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EU Titanium Dioxide Decision Takes Another Step

Tuesday, February 26, 2019

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Europe's discussion on whether or not titanium dioxide should be classified as a cause of cancer is slowly coming to a head as the European Commission now waits for a March 7 meeting of the Registration, Evaluation, Authorization and Restriction of Chemicals Committee.

What’s Going On

The European Chemicals Agency’s Committee for Risk Assessment (RAC) announced June 9, 2017, that it concluded that TiO2, a substance commonly used in paints, construction materials and other industrial and consumer goods, meets the criteria to be classified as a suspected cause of cancer via inhalation, under Category 2.

Ondrej Mangl, public domain, via Wikimedia Commons

Europe's discussion on whether or not titanium dioxide should e classified as a cause of cancer is slowly coming to a head as the European Commission now waits for a March 7 meeting of the Registration, Evaluation, Authorization and Restriction of Chemicals Committee.

This followed a France dossier that recommended cancer labeling for TiO2. At the time, French regulators argued that the substance is likely a Category 1B carcinogen, meaning it is known to cause cancer in humans. The French regulatory body ANSES sought “harmonized classification” for the substance across the entire EU.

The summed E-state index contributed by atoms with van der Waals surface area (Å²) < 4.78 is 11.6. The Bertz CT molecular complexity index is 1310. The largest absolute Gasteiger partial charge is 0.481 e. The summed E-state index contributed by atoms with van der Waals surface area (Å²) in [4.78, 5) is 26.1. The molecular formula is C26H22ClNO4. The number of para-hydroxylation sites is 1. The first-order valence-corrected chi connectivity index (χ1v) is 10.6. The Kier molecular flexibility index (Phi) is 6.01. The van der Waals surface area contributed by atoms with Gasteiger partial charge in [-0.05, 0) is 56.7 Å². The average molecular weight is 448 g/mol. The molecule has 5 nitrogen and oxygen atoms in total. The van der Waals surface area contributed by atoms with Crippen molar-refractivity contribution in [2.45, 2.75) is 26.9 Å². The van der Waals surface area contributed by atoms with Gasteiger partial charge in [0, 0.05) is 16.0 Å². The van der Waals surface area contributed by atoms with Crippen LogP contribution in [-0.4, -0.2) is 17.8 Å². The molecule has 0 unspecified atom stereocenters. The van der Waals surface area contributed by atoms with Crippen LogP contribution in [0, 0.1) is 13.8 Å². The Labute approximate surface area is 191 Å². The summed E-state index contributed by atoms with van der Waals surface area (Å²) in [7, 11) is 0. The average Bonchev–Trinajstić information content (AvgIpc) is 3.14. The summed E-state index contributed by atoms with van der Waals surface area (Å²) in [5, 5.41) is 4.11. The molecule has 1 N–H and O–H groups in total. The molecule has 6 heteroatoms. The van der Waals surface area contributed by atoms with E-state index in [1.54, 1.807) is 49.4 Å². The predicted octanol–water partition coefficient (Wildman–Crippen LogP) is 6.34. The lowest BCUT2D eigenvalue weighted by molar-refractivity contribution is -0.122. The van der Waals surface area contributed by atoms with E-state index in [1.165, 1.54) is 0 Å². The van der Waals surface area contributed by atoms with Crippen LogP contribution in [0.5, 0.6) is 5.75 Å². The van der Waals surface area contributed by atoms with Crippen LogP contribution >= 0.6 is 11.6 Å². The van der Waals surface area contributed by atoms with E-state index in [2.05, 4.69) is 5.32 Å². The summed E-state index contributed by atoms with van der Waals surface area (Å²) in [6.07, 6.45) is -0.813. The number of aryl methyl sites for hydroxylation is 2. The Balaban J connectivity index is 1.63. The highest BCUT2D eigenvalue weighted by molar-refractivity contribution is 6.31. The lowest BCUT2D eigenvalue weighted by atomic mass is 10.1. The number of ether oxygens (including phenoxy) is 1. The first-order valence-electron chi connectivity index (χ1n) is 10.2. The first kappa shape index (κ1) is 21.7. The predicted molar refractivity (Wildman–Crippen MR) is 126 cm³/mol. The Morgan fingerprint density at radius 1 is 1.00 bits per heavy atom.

The RAC’s recommendation that it be classed in Category 2 means the body believes TiO2 is a suspected carcinogen and should be treated as if it causes cancer, but stops short of calling the substance a "known carcinogen."

TiO2, a white inorganic substance, occurs naturally in several kinds of rock and mineral sands and has been used in many products for decades. It can be manufactured for use as a pigment or as a nanomaterial.

Coatings Industry Response

The American Coatings Association issued a statement Monday following the RAC’s 2017 announcement asserting that the recommendation is unfounded.

“There is considerable industry concern that the basis for the opinion is flawed and does not inform on risk to humans,” the statement reads. “It is important to consider that the risks profiled are not attributable formulated products, like paint, where TiO2 dust is embedded in the mixture.”

In the coatings industry, TiO2 is most notably used as a white pigment, in industrial and protective coatings as well as architectural paints. The ACA has repeatedly expressed concerns that all paint products containing the substance could be labeled as carcinogens under the EU’s classification system.

© iStock.com / 4x-images

The RAC’s recommendation that it be classed in Category 2 means the body believes TiO2 is a suspected carcinogen and should be treated as if it causes cancer, but stops short of calling the substance a known carcinogen.

The Titanium Dioxide Manufacturers Association, which represents the TiO2 industry, has also issued a statement expressing its disappointment in the recommendation.